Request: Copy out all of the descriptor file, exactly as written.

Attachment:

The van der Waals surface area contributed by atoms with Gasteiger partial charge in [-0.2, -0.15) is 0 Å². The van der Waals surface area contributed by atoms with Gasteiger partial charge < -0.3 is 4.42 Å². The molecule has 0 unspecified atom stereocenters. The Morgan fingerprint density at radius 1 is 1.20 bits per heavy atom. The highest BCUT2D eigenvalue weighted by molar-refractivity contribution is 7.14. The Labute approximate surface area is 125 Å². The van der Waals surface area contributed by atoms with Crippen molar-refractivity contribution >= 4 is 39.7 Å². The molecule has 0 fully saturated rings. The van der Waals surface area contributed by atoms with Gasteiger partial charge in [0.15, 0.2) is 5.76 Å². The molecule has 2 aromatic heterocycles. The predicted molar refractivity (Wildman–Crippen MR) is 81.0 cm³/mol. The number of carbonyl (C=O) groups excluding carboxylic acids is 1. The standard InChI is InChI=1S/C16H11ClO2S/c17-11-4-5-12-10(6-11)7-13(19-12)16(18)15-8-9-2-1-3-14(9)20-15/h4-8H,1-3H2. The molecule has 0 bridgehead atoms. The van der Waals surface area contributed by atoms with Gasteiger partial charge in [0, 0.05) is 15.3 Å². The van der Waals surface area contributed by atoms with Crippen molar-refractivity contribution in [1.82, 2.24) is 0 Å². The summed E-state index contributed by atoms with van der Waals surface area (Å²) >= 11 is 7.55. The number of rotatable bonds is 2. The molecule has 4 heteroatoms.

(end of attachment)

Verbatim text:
The van der Waals surface area contributed by atoms with Gasteiger partial charge in [-0.2, -0.15) is 0 Å². The van der Waals surface area contributed by atoms with Gasteiger partial charge < -0.3 is 4.42 Å². The molecule has 0 unspecified atom stereocenters. The Morgan fingerprint density at radius 1 is 1.20 bits per heavy atom. The highest BCUT2D eigenvalue weighted by molar-refractivity contribution is 7.14. The Labute approximate surface area is 125 Å². The van der Waals surface area contributed by atoms with Crippen molar-refractivity contribution >= 4 is 39.7 Å². The molecule has 0 fully saturated rings. The van der Waals surface area contributed by atoms with Gasteiger partial charge in [0.15, 0.2) is 5.76 Å². The molecule has 2 aromatic heterocycles. The predicted molar refractivity (Wildman–Crippen MR) is 81.0 cm³/mol. The number of carbonyl (C=O) groups excluding carboxylic acids is 1. The standard InChI is InChI=1S/C16H11ClO2S/c17-11-4-5-12-10(6-11)7-13(19-12)16(18)15-8-9-2-1-3-14(9)20-15/h4-8H,1-3H2. The molecule has 0 bridgehead atoms. The van der Waals surface area contributed by atoms with Gasteiger partial charge in [0, 0.05) is 15.3 Å². The van der Waals surface area contributed by atoms with Crippen molar-refractivity contribution in [1.82, 2.24) is 0 Å². The summed E-state index contributed by atoms with van der Waals surface area (Å²) >= 11 is 7.55. The number of rotatable bonds is 2. The molecule has 4 heteroatoms.